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Two-stroke cycle engine

Two-stroke cycle engine

(OP)
Why a two-stroke cycle engine must have an intake pressure boost??

RE: Two-stroke cycle engine

No suction stroke.

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The Help for this program was created in Windows Help format, which depends on a feature that isn't included in this version of Windows.

RE: Two-stroke cycle engine

I wouldn't say a typical 2-stroke motorcycle, snowmobile, personal watercraft, or weed wacker has an "intake pressure boost."

RE: Two-stroke cycle engine

They use the crankcase to pump through the transfer ports so there is some boost going into the cylinder.

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The Help for this program was created in Windows Help format, which depends on a feature that isn't included in this version of Windows.

RE: Two-stroke cycle engine

If the intake weren't pressurized, what do you think would happen with the exhaust and intake ports open simultaneously?

Nothing?

That would be a problem, wouldn't it?

Therefore, it needs something to push the scavenging charge through the cylinder with positive pressure.

Most questions like this can be solved by thinking.

RE: Two-stroke cycle engine

Somewhere I've seen some example of a two-stroke engine where it was all about the tuning of the exhaust system to scavenge out the cylinder (by means of a tuned exhaust) leaving a negative pressure that assisted with pulling in the next charge. My vague recollection is that it was an odd application, like a model airplane engine.

This might be a counter-example to the general rule.

RE: Two-stroke cycle engine

Ok, standard two stroke engine , induction is caused by the rising piston creating a partial vacuum in the crank case. As the piston goes over top dead center,it then starts to compress the mixture in the crank case with the port open causing a small backrush into the induction tube, the piston descends further closing the induction port, compressing the gas mixture. As the piston descends the exhaust port is opened allowing the exhaust gases to escape, The piston descends further opening the transfer ports, the compressed gas blows out the remaining exhaust from the cylinder. Now this is where the tuned exhaust comes in. The velocity of the departing gas also pulls some of the fresh charge into the exhaust and wastes power. However with an exhaust tuned to a resonant frequency at a useful RPM number, a pressure wave is reflected back to the exhaust port forcing most of the unburned fuel in the exhaust pipe back into the cylinder, just before the transfer port closes, where the charge is now compressed and burned, leading to the next cycle.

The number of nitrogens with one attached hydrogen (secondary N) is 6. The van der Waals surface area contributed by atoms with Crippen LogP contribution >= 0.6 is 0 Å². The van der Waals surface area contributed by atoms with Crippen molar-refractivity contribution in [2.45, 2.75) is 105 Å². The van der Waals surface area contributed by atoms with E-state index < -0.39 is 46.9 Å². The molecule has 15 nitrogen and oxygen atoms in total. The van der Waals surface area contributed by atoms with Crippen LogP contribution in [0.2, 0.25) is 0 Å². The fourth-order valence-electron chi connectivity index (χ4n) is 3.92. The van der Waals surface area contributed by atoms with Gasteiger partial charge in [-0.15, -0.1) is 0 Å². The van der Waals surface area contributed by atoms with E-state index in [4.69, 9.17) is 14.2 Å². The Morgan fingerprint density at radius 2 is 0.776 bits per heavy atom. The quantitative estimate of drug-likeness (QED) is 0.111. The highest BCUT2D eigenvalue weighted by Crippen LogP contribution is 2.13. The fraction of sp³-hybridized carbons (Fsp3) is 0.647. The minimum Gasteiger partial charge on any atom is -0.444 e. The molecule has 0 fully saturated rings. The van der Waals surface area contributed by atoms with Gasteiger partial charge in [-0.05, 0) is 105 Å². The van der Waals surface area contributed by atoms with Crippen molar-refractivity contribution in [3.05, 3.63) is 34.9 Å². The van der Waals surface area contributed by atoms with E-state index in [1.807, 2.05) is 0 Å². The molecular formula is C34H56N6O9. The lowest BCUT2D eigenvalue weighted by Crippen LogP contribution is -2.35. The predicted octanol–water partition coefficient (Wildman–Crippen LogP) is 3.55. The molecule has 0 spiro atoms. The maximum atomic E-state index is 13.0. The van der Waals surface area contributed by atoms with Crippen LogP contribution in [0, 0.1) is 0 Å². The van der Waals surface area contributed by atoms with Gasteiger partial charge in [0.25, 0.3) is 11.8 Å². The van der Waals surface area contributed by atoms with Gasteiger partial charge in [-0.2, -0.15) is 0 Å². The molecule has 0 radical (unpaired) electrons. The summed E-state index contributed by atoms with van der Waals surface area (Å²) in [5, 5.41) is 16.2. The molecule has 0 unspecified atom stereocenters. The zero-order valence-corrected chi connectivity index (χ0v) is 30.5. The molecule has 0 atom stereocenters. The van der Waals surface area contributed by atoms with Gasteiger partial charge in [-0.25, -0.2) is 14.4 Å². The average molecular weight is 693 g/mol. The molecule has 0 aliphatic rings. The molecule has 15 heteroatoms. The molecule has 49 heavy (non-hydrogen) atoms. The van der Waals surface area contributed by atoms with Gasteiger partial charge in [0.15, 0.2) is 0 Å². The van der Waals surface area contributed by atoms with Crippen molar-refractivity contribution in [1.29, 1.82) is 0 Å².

Some diehard engine tuners even tune the intake runner.
B.E.

You are judged not by what you know, but by what you can do.

RE: Two-stroke cycle engine

VE1BLL is perhaps referring to engines that ran without boost by using the "Kadenacy Effect". The velocity of the exhaust did create a vacuum that served to generate intake flow.

(A few old, single speed, stationary diesels I think.)

As the load and corresponding exhaust pressures increased, the vacuum pulse of the exiting exhaust tended to decrease. You can estimate the maximum intake charge pressure and figure out why the desire for higher BMEPs has left this idea in the weeds.

RE: Two-stroke cycle engine

Any increase in pressure of the fuel&air charge would come from the piston blocking the intake port from the cylinder while the piston is also moving downward and decreasing the volume in the crankcase.

The slightly pressurized fuel&air charge can have higher velocity entering the cylinder, which means that more time can be spent evacuating exhaust

"Formal education is a weapon, whose effect depends on who holds it in his hands and at whom it is aimed." ~ Joseph Stalin

RE: Two-stroke cycle engine

VE1BBL: Tuned pipes are common on RC 2-stroke engines as well as snowmobile & dirt-bike engines.

They use the reflected high pressure pulse from the convergent end of the pipe to push fuel/air mixture back into the cylinder that has escaped out the exhaust port. They only work over a narrow RPM range though (which isn't a problem in a snowmobile with a CVT).

RE: Two-stroke cycle engine

I have seen an experimental two-stroke engine with poppet valves running quite well without any forced induction. Having the exhaust port open before the intake creates a vacuum to draw the charge in. Starting requires some sort of assistance to give the engine the general idea of which way the flow is going. The engine I saw running had a vacuum cleaner briefly applied to the exhaust when starting.
Some years ago Toyota had a very powerful 2-stroke engine with poppet valves of about 3 litres. The engine had forced induction but I seem to recall that Toyota reported that it could be made to run quite well without the blower.